The nation is rapidly growing grayer and more ethnically diverse.
Today, about one in seven Americans is 65 or older. In less than 15 years, one in five Americans will be there, a percentage that will continue to rise. Meanwhile, the Census Bureau projects that by 2044, over half of all Americans will belong to an ethnic group other than non-Hispanic white. By 2060, nearly one in five Americans will be foreign born.
These demographic shifts will strain a healthcare system ill-prepared for it. Case in point: America’s looming nurse shortage.
The largest component of the healthcare workforce, nurses play an indispensable role in the provision of health care. But in the years to come, the demand for nursing services will outstrip the supply — all the more so because of the 20-plus million people who gained access to healthcare under the Affordable Care Act.
In this environment, the skills of nurses — and specifically, advanced practice nurses — will be especially valuable. Averting any shortfall will require policies from Washington aimed at making the most of those who enter the nursing profession.
Advanced practice nurses possess a higher level of medical expertise, training, and decision-making authority than traditional registered nurses.
The quality of care these nurses provide is excellent. In one study, the health outcomes of primary care patients treated by advanced practice nurses were as good as those for patients treated by physicians. In many cases, patient satisfaction was higher for those who were treated by advanced practice nurses.
Moreover, the versatile skill set of these nurses makes them well-suited to provide services to populations that would otherwise be underserved. Clinics staffed by a nurse practitioner can make a huge difference in areas where the nearest physician is far away.
Shifting demographics will also reduce the supply of nurses. The average age of a working registered nurse is over 50, and nearly half of our 2.7 million nurses will reach retirement age within the next 15 years.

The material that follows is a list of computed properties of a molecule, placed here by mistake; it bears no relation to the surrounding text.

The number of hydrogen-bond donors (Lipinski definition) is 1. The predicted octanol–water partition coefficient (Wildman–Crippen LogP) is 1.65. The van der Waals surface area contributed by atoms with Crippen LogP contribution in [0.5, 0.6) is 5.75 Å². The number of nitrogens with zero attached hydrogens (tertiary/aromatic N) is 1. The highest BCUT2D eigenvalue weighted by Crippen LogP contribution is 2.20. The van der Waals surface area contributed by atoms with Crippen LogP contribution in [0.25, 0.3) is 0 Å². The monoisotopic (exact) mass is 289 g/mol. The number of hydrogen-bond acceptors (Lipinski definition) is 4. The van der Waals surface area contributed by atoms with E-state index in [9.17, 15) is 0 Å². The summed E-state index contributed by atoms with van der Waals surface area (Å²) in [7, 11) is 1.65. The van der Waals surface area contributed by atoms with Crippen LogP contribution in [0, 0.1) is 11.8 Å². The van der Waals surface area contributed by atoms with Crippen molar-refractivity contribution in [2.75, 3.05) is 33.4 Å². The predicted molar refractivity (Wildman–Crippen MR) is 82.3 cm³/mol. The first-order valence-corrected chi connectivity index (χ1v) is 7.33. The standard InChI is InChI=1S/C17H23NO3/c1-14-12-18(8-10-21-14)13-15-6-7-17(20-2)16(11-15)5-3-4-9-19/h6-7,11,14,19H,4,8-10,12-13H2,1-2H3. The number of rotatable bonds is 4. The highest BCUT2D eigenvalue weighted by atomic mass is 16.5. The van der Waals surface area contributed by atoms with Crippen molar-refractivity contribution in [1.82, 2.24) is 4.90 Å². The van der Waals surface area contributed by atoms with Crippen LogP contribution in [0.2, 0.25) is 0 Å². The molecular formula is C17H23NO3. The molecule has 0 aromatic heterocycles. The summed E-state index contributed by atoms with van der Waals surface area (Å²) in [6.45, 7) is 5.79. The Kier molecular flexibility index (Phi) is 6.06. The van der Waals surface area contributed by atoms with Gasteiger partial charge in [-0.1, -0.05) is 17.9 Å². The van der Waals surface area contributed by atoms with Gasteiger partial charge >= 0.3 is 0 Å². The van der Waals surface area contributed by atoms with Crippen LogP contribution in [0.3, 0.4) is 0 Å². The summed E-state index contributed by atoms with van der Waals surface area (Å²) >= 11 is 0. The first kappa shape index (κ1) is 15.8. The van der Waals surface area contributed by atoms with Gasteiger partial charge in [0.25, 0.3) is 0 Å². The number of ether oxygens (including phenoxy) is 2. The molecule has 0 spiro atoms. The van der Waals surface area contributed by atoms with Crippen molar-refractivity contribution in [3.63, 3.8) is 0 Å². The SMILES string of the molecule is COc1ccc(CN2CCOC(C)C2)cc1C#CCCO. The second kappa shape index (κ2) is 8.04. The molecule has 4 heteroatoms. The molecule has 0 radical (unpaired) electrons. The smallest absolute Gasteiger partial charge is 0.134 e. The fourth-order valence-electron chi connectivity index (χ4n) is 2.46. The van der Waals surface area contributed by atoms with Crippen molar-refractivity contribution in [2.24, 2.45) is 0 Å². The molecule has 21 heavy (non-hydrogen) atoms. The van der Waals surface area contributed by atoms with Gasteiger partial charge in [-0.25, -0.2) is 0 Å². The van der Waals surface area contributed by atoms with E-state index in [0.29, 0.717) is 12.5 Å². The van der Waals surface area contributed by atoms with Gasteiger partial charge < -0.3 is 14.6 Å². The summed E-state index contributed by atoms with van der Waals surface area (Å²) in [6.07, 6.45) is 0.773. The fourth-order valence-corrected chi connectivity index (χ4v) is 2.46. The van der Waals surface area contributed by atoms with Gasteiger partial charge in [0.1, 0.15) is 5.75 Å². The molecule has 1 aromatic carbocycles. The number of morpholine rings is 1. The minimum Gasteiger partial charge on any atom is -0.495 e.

Nursing schools aren’t producing enough graduates to provide the 1.2 million new nurses our nation will need by 2030. A lack of resources forced nursing schools to turn away more than 64,000 qualified applicants in the 2016-17 academic year.
On this front, there’s much that lawmakers can do, starting with providing healthcare and educational institutions with the resources to train more nurses.
They can allocate more funding towards Title VIII Nursing Workforce Development programs, which support nurses practicing in underserved communities, nursing diversity grants, the National Nurse Service Corp, and nurse faculty loan forgiveness.
Congress should also remove barriers that prevent advanced practice nurses from making full use of their skills.
In Alabama, a nurse practitioner must have a physician present 10 percent of the time to practice. When nurse practitioners in Missouri treat a new patient, that patient is required to see the collaborating physician within two weeks.
There’s ample precedent for rolling back such regulations. Last year, the Department of Veterans Affairs amended its rules to allow advanced practice nurses to do everything their training and certification empowers them to do in any VA facility. Congress should follow the VA’s lead and override onerous state restrictions, allowing advanced practiced nurses full practice authority.
Not all healthcare reforms need to inspire partisan conflict. Commonsense reforms to avert a nursing shortage deserve the support of both parties — and are essential to cope with our coming demographic upheaval.
Sheldon D. Fields, Ph.D., RN, FNP-BC, FAAN, is Dean of the School of Health Professions at New York Institute of Technology.